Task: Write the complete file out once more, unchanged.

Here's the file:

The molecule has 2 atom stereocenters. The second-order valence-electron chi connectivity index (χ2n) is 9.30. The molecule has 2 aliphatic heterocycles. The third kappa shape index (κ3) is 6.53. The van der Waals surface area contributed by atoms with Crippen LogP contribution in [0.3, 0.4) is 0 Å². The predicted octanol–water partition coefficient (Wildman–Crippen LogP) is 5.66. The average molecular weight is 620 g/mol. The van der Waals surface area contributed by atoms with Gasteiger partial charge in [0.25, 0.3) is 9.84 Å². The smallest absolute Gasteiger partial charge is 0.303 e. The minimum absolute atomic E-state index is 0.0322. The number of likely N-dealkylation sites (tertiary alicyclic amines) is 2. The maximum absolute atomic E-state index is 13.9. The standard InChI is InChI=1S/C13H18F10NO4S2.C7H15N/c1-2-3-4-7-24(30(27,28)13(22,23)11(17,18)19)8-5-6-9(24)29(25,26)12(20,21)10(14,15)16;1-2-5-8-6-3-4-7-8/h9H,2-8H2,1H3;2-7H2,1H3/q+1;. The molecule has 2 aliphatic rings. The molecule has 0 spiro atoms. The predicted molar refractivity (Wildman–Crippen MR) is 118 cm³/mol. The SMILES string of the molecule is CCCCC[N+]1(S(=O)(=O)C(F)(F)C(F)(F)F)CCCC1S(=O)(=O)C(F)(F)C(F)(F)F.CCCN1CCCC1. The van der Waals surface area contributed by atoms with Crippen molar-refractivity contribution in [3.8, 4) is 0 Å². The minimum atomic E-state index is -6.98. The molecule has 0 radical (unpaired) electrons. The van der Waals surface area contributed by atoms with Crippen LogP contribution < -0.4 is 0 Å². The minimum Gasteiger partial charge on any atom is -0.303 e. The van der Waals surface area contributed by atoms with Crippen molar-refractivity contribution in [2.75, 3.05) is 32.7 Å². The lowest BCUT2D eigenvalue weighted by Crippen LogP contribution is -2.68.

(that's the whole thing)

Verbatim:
The molecule has 2 atom stereocenters. The second-order valence-electron chi connectivity index (χ2n) is 9.30. The molecule has 2 aliphatic heterocycles. The third kappa shape index (κ3) is 6.53. The van der Waals surface area contributed by atoms with Crippen LogP contribution in [0.3, 0.4) is 0 Å². The predicted octanol–water partition coefficient (Wildman–Crippen LogP) is 5.66. The average molecular weight is 620 g/mol. The van der Waals surface area contributed by atoms with Gasteiger partial charge in [0.25, 0.3) is 9.84 Å². The smallest absolute Gasteiger partial charge is 0.303 e. The minimum absolute atomic E-state index is 0.0322. The number of likely N-dealkylation sites (tertiary alicyclic amines) is 2. The maximum absolute atomic E-state index is 13.9. The standard InChI is InChI=1S/C13H18F10NO4S2.C7H15N/c1-2-3-4-7-24(30(27,28)13(22,23)11(17,18)19)8-5-6-9(24)29(25,26)12(20,21)10(14,15)16;1-2-5-8-6-3-4-7-8/h9H,2-8H2,1H3;2-7H2,1H3/q+1;. The molecule has 2 aliphatic rings. The molecule has 0 spiro atoms. The predicted molar refractivity (Wildman–Crippen MR) is 118 cm³/mol. The SMILES string of the molecule is CCCCC[N+]1(S(=O)(=O)C(F)(F)C(F)(F)F)CCCC1S(=O)(=O)C(F)(F)C(F)(F)F.CCCN1CCCC1. The van der Waals surface area contributed by atoms with Crippen molar-refractivity contribution in [3.8, 4) is 0 Å². The minimum atomic E-state index is -6.98. The molecule has 0 radical (unpaired) electrons. The van der Waals surface area contributed by atoms with Crippen LogP contribution < -0.4 is 0 Å². The minimum Gasteiger partial charge on any atom is -0.303 e. The van der Waals surface area contributed by atoms with Crippen molar-refractivity contribution in [2.75, 3.05) is 32.7 Å². The lowest BCUT2D eigenvalue weighted by Crippen LogP contribution is -2.68.